Tuesday, April 27, 2021

Music History Today: April 27, 2021

April 27, 1984: "We're Not Gonna Take It" by Twisted Sister was released as a single.

"We're Not Gonna Take It," by the hair metal act Twisted Sister, was once named among the "Filthy 15" songs singled out for offensive content and brought before Congress by concerned parents in the 1980s. 

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It's also an indelible hit, whose instantly recognizable hook practically invites the listener to shout along. According to frontman Dee Snider, that was very much the point. 

Read more: NPR

April 27, 1964:  The Dixie Cups released the single "Chapel Of Love."

The Dixie Cup were a trio from New Orleans, two sisters and one cousin.

The Dixie Cups girl band
The Dixie Cups

Their manager had brought them to New York to sing for Leiber and Stoller, and “Chapel Of Love” ended up being the first single released on Red Bird, the label that they co-founded. Leiber and Stoller co-produced the song with Greenwich and Barry, and the result is one of those immortal girl-group bangers that derives all its power from its simplicity. 
Read more: Stereogum

 

April 27, 1968: The Box Tops peaked number 2 on Billboard's Hot 100 with "Cry Like A Baby."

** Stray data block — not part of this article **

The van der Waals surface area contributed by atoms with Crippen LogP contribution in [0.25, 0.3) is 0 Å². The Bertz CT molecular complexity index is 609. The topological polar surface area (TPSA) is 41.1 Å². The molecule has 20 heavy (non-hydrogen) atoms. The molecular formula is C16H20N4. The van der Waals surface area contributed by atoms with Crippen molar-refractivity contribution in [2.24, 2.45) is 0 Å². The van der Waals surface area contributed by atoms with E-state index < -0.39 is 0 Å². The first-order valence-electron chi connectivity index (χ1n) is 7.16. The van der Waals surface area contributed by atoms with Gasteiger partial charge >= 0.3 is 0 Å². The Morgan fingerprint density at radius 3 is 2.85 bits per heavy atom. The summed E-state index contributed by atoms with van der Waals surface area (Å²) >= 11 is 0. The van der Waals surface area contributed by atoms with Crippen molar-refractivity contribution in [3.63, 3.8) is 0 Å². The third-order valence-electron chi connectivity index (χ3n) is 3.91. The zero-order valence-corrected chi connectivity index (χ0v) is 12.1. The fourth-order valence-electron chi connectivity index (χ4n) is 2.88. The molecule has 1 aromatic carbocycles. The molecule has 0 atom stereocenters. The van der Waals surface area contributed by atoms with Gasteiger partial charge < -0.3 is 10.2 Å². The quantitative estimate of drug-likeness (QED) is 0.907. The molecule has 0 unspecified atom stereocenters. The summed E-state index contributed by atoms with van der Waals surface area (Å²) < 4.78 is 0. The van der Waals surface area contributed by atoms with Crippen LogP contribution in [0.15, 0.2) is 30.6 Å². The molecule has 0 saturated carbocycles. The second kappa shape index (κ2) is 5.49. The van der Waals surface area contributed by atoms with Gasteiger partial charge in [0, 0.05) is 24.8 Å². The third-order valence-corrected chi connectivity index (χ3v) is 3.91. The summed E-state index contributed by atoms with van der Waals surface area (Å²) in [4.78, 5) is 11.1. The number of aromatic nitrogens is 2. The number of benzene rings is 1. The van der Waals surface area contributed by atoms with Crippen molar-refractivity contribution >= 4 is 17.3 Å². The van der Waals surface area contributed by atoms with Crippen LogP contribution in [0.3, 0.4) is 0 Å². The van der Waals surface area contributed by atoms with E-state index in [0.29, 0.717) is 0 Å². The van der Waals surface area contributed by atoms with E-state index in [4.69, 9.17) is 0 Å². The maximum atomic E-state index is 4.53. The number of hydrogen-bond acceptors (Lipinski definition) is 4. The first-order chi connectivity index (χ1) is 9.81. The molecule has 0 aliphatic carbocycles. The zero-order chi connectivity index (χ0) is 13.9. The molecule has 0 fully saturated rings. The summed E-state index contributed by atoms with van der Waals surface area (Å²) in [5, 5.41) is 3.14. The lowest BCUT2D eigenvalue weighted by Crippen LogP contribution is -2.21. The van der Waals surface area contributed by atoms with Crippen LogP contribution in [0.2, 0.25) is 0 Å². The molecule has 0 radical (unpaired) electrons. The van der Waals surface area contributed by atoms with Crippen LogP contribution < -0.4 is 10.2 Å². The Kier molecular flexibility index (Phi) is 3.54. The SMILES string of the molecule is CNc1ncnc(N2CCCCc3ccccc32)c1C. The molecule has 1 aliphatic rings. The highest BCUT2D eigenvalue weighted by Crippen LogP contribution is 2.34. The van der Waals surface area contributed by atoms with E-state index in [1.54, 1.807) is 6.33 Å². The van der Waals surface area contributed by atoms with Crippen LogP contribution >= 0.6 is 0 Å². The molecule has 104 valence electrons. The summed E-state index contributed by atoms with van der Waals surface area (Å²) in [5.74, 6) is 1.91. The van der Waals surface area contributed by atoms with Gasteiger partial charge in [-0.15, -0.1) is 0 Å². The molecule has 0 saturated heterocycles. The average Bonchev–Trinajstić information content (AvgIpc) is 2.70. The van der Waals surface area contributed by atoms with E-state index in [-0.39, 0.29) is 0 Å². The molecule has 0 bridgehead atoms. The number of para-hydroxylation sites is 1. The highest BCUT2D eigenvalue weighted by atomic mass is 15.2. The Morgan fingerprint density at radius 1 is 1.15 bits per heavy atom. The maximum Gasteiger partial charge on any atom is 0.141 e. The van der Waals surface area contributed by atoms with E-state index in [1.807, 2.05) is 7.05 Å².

"Cry Like a Baby" is a 1968 song written by Dan Penn and Spooner Oldham, and performed by The Box Tops. The song reached #2 in April 1968 on the Billboard Hot 100 chart, a position which it held for two weeks. It was kept out of the top spot by Bobby Goldsboro's "Honey", which stayed at #1 for five weeks. 
Read more: Wikipedia

April 27, 1974: "I'll Have to Say I Love You in a Song" by Jim Croce peaked at number  9 on the Hot 100 chart.

jim Croce was killed in a small-plane crash in September 1973, the same week that a 45RPM single, the title cut from his studio album I Got a Name was released. After the delayed release of a song from his previous album ("Time in a Bottle") in late 1973, "I'll Have to Say I Love You in a Song" was chosen as the second single released from his final studio album. 
Read more: Wikipedia

April 27, 1985: DeBarge had the number 1 R&B song with "Rhythm Of The Night."

The most celebrated performing family at Motown? The Jackson 5, of course. 

DeBarge
DeBarge

So it’s no surprise, perhaps, that another set of siblings signed to the company should have a connection to the boys from Gary, Indiana: it was Jermaine Jackson himself who heard music makers Tommy and Bobby DeBarge and helped their group, Switch, join Motown in 1977. On their debut album, Jermaine wrote and produced “I Wanna Be Closer,” and executive-produced the whole package with wife Hazel. 
Read more: Classic Motown

 

We're Not Gonna Take It
Twisted Sister 

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